One of the most radical and refreshing films of post-war Poland, the second feature-length directorial attempt of the great Skolimowski (“The Shout”) is a melancholic farewell to the carefree feeling of youth and at the same time captures the portrait of a whole generation through the story of an amateur young boxer having to face the world around him as well as himself.
POLAND | 1965 | B&W | DCP | 77' | POLISH
Even though he had just began making feature films (this one was actually screened at Cannes along with «Identification Marks: None»), Jerzy Skolimowski’s «Walkover» showed admirable self-confidence, bold directorial perception and at the same time a willingness to combine personal experiences with youthful anxieties, which led to a modern and groundbreaking cinema, unprecedented in Polish film history.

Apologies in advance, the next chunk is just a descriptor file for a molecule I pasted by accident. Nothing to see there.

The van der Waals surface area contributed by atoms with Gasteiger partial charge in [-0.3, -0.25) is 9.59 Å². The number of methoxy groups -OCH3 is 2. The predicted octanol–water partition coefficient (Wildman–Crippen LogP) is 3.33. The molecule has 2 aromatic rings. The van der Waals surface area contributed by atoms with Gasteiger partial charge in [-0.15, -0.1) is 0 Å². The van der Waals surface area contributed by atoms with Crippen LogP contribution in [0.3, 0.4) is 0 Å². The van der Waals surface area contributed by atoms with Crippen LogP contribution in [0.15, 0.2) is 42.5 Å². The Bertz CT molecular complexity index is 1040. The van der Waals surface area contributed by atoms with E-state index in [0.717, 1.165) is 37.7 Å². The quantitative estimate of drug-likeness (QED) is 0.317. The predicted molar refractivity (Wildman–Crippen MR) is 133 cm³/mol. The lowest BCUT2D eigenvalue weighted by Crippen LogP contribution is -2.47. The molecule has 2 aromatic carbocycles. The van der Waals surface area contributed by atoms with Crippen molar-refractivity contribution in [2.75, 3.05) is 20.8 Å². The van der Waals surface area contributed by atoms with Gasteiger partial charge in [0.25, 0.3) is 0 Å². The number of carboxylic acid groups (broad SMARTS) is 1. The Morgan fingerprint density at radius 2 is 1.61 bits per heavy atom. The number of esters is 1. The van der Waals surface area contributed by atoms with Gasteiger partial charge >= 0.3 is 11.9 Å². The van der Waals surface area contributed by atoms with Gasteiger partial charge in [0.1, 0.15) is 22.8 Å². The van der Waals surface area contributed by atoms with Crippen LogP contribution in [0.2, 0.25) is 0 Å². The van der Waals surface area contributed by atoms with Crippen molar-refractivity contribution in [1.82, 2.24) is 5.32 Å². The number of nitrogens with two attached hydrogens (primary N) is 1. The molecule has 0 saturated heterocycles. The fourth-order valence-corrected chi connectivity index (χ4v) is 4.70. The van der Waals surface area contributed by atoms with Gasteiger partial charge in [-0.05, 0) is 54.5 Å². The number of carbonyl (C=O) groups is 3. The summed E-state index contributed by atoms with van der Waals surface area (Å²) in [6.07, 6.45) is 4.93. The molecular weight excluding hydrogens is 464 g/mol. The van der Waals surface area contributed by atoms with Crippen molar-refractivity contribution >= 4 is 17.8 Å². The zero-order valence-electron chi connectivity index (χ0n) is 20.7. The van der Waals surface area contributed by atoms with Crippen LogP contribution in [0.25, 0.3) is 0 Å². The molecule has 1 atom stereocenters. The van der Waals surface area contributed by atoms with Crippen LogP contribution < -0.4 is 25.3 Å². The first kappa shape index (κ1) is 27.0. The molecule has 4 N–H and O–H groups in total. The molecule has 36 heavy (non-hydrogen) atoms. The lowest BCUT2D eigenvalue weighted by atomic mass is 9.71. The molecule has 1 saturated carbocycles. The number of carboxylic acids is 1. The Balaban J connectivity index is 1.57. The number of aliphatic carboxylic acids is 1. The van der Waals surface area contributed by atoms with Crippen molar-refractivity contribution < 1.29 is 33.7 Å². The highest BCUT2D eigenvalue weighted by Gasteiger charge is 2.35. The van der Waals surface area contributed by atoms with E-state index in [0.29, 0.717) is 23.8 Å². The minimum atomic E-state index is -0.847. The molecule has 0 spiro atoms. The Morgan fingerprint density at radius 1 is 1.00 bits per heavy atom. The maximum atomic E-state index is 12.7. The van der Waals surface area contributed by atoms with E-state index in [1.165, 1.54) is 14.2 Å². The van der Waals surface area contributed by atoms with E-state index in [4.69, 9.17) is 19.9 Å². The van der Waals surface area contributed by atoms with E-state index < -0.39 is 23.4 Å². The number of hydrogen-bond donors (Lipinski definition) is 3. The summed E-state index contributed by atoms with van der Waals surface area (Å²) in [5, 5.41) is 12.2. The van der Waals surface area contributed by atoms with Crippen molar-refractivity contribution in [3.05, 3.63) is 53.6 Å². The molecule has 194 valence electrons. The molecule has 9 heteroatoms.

Through the existential and emotional dilemmas of a young amateur boxer, who moves from one fight to the other in order to make a living, he draws not only the picture of an uncertain antihero but also that of a whole generation which struggled to find meaning and destination in a melancholic postwar reality. L.K.
DIRECTOR: Jerzy Skolimowski
SCREENWRITER: Jerzy Skolimowski
DoP: Antoni Nurzynski
MUSIC: Andrzej Trzaskowski
EDITORS: Alina Faflik, Jerzy Skolimowski
PRINCIPAL CAST: Jerzy Skolimowski, Aleksandra Zawieruszanka, Andrzej Herder, Krzysztof Chamiec
Skolimowski, 80, a major Polish writer/ director/actor, has directed 18 films since Walkover, his feature début. In 1967 he was awarded the Golden Bear for his film Le Départ.. A multiple Cannes nominee and winner of the Grand Jury Prize with the Shout.
2015 11 Minutes
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1978 The Shout
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1967 Le Départ